Rita Vitorelli

»Volatile Color Rushes through Time«


21er Raum at 21er Haus, Vienna

March 13 — April 21, 2014


The exhibition seems blocked even before entering the space, as a canvas appears to be floating across the doorway. Indeed, the visitor has to pass fairly closely to a painting to go into the show, a painting that in actual fact is part of a series rather than a barrier. It is a five-part cycle with pictures not hanging on the wall in the usual way but protruding into the room, attached to the wall along their thin edge. The hanging intensifies the presence and materiality of these works and arranges them in succession as opposed to side-by-side. This defined sequence forms a narrative, a first indication that a fundamental subject in this exhibition is time.


For time is also a theme of the paintings. Rita Vitorelli’s starting point was a series entitled The Course of Empire, completed in 1836 by the American landscape painter Thomas Cole. The titles of the paintings can be read on the reverse on the canvases: The Savage State, The Arcadian or Pastoral State, The Consummation of Empire, Destruction, and Desolation. They show a distinctly American landscape but not a specific empire. In a clear narrative and slightly varying landscape views they trace the development of civilization from barbarism to its heyday and then violent devastation followed by demise, thus alluding to the biological nature of history and the transience of its epochs. The cycle takes place over the course of a single day, as can be seen from the position of the sun.


Vitorelli’s aim was to translate Cole’s subject matter into contemporary form, successively paring down the vivid originals in preliminary works before finally transferring her studies to canvas in a single session. There were no corrections or retouching, leaving the picture’s structure and the performative moment clearly visible in this temporal sequence of canvas, primer, drawing, and paint. It concerns the moment when the work is realized that, for all its lengthy preparation, runs no risk of losing any of its lightness and fluency. These are paintings that are certainly not easy to digest. They have no center and seem to have been composed around the edges, thus tending to forfeit some tension, but it is in the detail that their appeal lies – indeed the style of installation calls for its close scrutiny. 


The abundance of images projected onto the walls at the other end of the exhibition space has a very different effect. These images have been produced using digital tools – not the best high-end image processing programs but low-tech tools capable of little more than aligning pixels. They were made in three different ways: Firstly, observing the motif without looking at the screen, secondly watching the drawing hand with only a mental image of the motif and the screen turned away, and thirdly drawing with just a mental image of the motif while looking only at the screen. Vitorelli thus disconnected the classic process of drawing that combines simultaneously looking at the hand and emerging drawing while glancing at the motif. The artist has been producing such images for a long time and she then superimposes them in different ways. For this exhibition she compiled the drawings into a slideshow with amateurish transitions further underlining the caricature quality of these works. This translates traditional hanging into a sequence, bearing in mind all the issues of rhythm to which spatial installation aspires.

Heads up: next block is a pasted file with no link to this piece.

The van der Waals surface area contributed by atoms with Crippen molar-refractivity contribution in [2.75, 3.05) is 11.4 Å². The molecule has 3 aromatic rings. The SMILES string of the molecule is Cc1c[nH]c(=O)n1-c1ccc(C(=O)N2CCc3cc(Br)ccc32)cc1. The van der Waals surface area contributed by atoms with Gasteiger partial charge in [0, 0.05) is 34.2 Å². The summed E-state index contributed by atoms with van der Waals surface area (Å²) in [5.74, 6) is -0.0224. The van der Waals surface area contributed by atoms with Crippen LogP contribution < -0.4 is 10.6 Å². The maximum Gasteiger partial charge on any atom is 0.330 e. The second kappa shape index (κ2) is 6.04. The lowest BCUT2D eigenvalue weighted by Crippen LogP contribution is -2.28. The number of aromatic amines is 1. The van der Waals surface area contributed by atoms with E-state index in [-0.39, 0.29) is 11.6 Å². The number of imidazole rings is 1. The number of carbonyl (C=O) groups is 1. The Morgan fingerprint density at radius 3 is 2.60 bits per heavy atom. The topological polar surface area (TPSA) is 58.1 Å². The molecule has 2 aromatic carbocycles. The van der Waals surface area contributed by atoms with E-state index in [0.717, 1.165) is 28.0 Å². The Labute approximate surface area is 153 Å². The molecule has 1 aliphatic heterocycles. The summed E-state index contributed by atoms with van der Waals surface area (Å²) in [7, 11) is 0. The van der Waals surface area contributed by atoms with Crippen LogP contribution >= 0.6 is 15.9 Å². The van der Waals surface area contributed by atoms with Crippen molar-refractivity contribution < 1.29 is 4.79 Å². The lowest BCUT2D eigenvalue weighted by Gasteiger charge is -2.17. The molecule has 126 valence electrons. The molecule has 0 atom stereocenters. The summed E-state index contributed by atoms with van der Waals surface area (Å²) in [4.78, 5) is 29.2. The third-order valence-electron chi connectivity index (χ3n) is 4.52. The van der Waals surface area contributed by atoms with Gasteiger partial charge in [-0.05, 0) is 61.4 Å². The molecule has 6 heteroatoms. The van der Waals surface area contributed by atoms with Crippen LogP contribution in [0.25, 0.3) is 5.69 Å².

On display in the lower level courtyard in front of the 21er Haus entrance there is a poster series designed by Rita Vitorelli and Dan Solbach. This too works with the notion of the calculated coincidence. Solbach combined various drawings to create a poster and the twenty-seven posters were then arranged by posterers. 


This haphazard moment, which is not dissimilar to the circulation of images on the internet and how we interact with these, undermines the individual painterly gesture and replaces authorship with creative complicity, although a digital signature style can still be detected. Classic questions about painting, concerning issues such as composition or representation, are juxtaposed here. And yet when facing the question about where the inflationary and immaterial image will lead painting, we still look to painting to find our bearings. The Course of Empire is indeed to be read as a commentary on the status quo: painting in a ruinous state but within the context of an ever-recurring cycle.



Rita Vitorelli was born in 1972 and lives and works in Vienna and Berlin. Her most recent exhibitions include: Very abstract and really figurative, Galerie Emanuel Layr, Vienna (2012); The Happy Fainting of Painting, Zwinger Galerie, Berlin (2012); Die/Der Würfel/Le Dé (III), COCO, Vienna (2012).


Exhibition catalogue:
21er Raum 2012 – 2016
Edited by Agnes Husslein-Arco and Severin Dünser
Including texts by Severin Dünser, Simon Dybbroe Møller, Paul Feigelfeld, Agnes Husslein-Arco, Lili Reynaud-Dewar and Luisa Ziaja on exhibitions by Anna-Sophie Berger, Andy Boot, Vittorio Brodmann, Andy Coolquitt, Simon Dybbroe Møller, Iman Issa, Barbara Kapusta, Susanne Kriemann, Adriana Lara, Till Megerle, Adrien Missika, Noële Ody, Sarah Ortmeyer, Mathias Pöschl, Rosa Rendl, Lili Reynaud-Dewar, Anja Ronacher, Constanze Schweiger, Zin Taylor, Philipp Timischl, Rita Vitorelli and Salvatore Viviano
Graphic design by Atelier Liska Wesle, Vienna/Berlin
Softcover, 21 × 29,7 cm, 272 pages, numerous illustrations in color
Belvedere, Vienna, 2016
ISBN 978-3-903114-18-0